Kinetic Studies of Reactions of Hydroxyporphyrins on Silicate Surface

Thursday, 28 May 2015: 17:00
Lake Michigan (Hilton Chicago)
T. Mizutani (Doshisha University)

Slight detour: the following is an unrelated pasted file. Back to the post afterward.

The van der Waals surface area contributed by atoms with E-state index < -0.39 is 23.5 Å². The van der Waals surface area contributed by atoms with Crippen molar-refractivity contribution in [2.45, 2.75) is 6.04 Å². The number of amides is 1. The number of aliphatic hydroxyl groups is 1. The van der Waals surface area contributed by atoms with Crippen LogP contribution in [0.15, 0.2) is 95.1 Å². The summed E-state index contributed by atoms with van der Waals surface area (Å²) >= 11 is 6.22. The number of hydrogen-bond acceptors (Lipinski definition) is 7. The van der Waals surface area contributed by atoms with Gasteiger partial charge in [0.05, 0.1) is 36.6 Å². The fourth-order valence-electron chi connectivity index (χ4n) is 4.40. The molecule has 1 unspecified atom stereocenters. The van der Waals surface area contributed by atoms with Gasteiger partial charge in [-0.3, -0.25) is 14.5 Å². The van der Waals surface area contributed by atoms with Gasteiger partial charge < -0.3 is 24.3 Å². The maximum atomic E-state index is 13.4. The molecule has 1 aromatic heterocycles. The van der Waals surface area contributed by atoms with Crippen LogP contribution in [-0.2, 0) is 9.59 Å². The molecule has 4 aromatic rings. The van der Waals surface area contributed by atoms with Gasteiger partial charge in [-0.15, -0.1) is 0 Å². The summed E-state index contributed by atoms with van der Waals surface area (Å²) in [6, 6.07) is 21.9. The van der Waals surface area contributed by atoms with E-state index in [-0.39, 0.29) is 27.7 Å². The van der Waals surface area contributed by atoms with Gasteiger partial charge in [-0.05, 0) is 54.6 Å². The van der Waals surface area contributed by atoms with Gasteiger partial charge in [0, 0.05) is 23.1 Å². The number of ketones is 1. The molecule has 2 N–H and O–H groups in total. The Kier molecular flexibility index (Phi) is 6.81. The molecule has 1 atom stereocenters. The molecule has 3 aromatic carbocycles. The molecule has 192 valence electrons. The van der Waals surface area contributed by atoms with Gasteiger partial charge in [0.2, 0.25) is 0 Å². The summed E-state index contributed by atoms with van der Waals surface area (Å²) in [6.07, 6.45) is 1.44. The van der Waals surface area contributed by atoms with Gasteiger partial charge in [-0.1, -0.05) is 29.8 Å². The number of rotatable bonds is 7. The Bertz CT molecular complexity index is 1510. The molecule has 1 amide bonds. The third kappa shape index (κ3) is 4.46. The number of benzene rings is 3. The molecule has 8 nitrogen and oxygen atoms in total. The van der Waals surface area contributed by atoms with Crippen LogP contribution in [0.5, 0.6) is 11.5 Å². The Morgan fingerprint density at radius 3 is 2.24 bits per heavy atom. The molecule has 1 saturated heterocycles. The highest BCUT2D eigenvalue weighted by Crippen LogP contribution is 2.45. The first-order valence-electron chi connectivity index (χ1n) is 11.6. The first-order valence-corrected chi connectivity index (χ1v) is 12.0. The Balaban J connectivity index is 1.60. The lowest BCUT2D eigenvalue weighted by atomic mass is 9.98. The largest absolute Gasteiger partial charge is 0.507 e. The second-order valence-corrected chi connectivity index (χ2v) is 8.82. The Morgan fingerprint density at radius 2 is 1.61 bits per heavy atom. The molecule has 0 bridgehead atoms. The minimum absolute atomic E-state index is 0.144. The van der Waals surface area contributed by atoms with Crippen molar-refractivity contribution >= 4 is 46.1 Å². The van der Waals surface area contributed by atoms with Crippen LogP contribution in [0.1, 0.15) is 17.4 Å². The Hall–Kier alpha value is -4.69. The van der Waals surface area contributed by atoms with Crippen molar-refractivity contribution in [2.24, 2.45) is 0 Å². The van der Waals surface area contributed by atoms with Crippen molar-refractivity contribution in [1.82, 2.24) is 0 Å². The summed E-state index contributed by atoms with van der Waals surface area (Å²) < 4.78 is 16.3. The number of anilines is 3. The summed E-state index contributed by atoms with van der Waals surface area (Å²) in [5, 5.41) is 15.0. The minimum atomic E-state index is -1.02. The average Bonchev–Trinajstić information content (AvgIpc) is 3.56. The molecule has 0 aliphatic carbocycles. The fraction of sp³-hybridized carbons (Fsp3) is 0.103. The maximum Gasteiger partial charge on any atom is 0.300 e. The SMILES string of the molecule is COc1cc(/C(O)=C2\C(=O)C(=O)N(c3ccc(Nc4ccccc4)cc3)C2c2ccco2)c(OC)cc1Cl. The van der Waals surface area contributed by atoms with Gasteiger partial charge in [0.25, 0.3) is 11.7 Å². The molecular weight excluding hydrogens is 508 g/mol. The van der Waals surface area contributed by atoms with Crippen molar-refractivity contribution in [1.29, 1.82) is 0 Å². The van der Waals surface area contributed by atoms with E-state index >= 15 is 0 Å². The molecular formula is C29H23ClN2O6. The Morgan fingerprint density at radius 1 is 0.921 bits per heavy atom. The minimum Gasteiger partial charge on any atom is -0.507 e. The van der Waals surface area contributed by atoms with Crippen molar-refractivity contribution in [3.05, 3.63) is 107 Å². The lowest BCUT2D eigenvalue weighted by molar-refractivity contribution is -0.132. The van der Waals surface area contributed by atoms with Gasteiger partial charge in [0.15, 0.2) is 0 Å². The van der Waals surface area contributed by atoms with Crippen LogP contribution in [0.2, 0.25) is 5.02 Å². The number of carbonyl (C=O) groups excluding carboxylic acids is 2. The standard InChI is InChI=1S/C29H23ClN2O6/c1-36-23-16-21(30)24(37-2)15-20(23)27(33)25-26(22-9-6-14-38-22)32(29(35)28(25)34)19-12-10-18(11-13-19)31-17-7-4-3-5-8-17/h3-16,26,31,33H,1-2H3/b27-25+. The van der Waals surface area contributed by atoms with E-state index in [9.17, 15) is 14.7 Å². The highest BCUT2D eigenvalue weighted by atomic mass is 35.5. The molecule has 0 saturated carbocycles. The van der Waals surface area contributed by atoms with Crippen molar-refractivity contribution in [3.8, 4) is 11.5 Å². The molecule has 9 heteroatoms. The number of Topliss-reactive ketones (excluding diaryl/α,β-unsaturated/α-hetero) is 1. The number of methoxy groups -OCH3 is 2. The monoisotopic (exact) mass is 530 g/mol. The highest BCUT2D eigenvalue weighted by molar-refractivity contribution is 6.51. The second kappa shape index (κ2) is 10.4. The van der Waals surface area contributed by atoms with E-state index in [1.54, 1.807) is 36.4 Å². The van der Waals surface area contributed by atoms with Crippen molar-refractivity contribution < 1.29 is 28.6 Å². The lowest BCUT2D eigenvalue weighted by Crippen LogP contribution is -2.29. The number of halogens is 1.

Construction of the monolayer film of semiconductive and redox-active porphyrins on the metal oxides such as silicate or titanates attracts interests for possible applications of the process in fabricating organic electronic devices, organic catalysts, and organic-inorganic hybrid materials. Porphyrins bearing linker functional groups such as hydroxy or bromo groups in the peripheral meso-phenyl groups were reacted with the surface silanol groups of silicate glass at 80 to 240 oC in a solid-solid reaction to obtain the monolayer film of porphyrin on the silicate glass. The rates of the reaction were determined by visible spectroscopic studies and they decreased in the order: primary alcohol > primary bromide ~ tertiary alcohol. In addition to the structures of the linker groups, melting points of porphyrins also affect the reactivity of the porphyrin. Porphyrins with long alkyl chains reacted faster than those without long alkyl chains, because the long alkyl groups would facilitate molecular motion to reach the transition state of the reaction. Hydrolysis of the porphyrin monolayer prepared from primary alcohol in 1 M aq. HCl at 50 oC proceeded in a similar rate to that prepared from tertiary alcohol. Base catalyzed hydrolysis in 1 M aq. NH3 at 30 oC of the porphyrin monolayer prepared from tertiary alcohol proceeded 20 times slower than that prepared from the primary alcohol. In the literature, it is well established that the hydrolysis of the silicate ester bond proceeds via the Si-O bond cleavage, since the silicon atom can form a penta-coodinated structure, and much more reactive than carbon atom toward a substitution reaction. Hydrolysis of the porphyrin monolayer prepared from the tertiary alcohol in H218O afforded 18O-labelled tertiary alcohol, indicating that there was a covalent bond between the porphyrin and silicate glass, and the C-O bond was cleaved in the acid catalyzed hydrolysis reaction of the tertiary alkyl silicate ester on the silicate glass.